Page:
Year: 1990
Original Format: cassette

In its original format this mix had a subtitle and explanatory liner notes, reproduced below. (This was 30 years ago and I was smoking a lot of weed, so I trust you will be generous in your judgement.)


The Oakland Mind Control Laboratories routinely monitor radio transmissions from deep space as part of the ongoing search for extraterrestrial intelligence designated Operation MOFO. Since 1967, these transmissions have uniformly consisted of nothing but random white noise and gibberish.

On May 23, 1990, at precisely 5:23 AM Greenwich mean time, the Laboratories received and recorded a transmission — or, more properly, two transmissions of 45 minutes each, separated by a short pause — of clearly intelligible words and music. These transmissions were later determined to have travelled from roughly the direction of the planet Venus. They are here made audible to the public for the first time.


Configured for the TV Mission Control
During the period I was buying a lot of old vinyl at thrift shops, and the moon landing record was one of them. This particular clip is a shout-out to my friend TV, for whom this tape was originally made.

She’s on Drugs The Jazz Butcher
“Back in 2007/8 I messaged Pat [Fish, a/k/a the Jazz Butcher], asking if he’d consider playing at our wedding. Pat being the good sport he is acquiesced, and an agreement was arrived at, and Pat did indeed play a wonderful and well-thought-out set, for which I’m eternally grateful. For various nefarious reasons we’d failed to get it together to dance to our ‘first dance’ number. Entirely unrelatedly during Pat’s set on a whim I asked Jules to dance. What, to this? She asked, thinking of Mum and Dad and drugs. Yes, to this I grinned, so we did.” —“Chris in Lancaster” (via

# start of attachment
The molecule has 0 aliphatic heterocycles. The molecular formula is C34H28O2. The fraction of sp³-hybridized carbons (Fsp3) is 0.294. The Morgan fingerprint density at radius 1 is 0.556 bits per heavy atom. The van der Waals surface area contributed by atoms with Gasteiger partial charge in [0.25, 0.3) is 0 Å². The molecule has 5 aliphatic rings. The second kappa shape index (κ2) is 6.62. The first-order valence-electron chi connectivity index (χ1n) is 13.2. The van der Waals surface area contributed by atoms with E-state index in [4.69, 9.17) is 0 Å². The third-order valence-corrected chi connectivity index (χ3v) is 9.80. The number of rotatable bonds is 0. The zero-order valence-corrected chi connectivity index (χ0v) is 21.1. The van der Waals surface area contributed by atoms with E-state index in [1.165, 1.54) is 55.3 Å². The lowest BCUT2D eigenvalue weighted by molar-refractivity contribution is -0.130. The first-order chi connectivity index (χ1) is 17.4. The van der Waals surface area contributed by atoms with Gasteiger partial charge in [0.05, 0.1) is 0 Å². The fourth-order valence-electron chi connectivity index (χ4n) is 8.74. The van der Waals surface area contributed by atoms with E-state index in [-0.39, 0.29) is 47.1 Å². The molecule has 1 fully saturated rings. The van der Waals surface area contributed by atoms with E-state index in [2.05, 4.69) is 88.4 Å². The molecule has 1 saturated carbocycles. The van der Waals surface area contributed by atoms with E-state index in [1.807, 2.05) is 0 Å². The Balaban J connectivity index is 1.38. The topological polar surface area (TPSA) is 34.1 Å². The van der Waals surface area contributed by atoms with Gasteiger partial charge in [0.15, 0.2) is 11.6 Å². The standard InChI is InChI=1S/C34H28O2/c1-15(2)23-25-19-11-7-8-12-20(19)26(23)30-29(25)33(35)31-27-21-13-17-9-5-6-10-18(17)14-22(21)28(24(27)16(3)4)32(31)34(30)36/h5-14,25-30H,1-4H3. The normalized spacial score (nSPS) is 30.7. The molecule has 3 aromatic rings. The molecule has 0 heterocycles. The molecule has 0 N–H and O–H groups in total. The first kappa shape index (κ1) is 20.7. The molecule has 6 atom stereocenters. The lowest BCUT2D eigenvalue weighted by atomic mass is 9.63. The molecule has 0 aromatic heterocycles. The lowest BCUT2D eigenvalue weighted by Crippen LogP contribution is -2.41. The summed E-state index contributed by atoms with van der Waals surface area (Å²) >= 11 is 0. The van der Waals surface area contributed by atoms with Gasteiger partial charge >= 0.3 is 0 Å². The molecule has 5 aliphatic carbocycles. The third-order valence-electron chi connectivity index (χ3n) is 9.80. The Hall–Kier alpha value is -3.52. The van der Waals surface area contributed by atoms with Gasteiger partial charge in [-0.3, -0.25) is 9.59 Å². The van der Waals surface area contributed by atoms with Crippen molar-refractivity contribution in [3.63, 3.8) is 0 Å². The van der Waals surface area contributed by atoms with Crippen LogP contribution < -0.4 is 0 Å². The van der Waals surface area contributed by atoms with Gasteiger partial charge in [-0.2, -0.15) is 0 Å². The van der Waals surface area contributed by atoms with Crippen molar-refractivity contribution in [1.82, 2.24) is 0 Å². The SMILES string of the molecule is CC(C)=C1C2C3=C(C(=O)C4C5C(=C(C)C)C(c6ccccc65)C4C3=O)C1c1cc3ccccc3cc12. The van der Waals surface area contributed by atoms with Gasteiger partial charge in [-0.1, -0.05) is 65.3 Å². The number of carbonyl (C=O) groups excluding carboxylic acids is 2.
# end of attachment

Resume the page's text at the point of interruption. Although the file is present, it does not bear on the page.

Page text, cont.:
Fortunately Gone The Breeders
What a great song, and over so soon.

Now I Am Dead Nelson Olmsted
From Edgar Allan Poe’s “The Facts in the Case of M. Valdemar,” as narrated on an album called Tales of Terror — another thrift shop acquisition.

Imitation Pearls David J
This is a young man’s pledge not to sell out, but David has mostly stuck to it — jamming econo, putting out records on tiny labels, playing shows in people’s living rooms. This year he’s making some bank by touring with Bauhaus, and more power to him.

Someday Voice Farm
“This album pulls off the difficult feat of perfectly balancing accessibility with subversiveness and sarcasm with sincerity.” —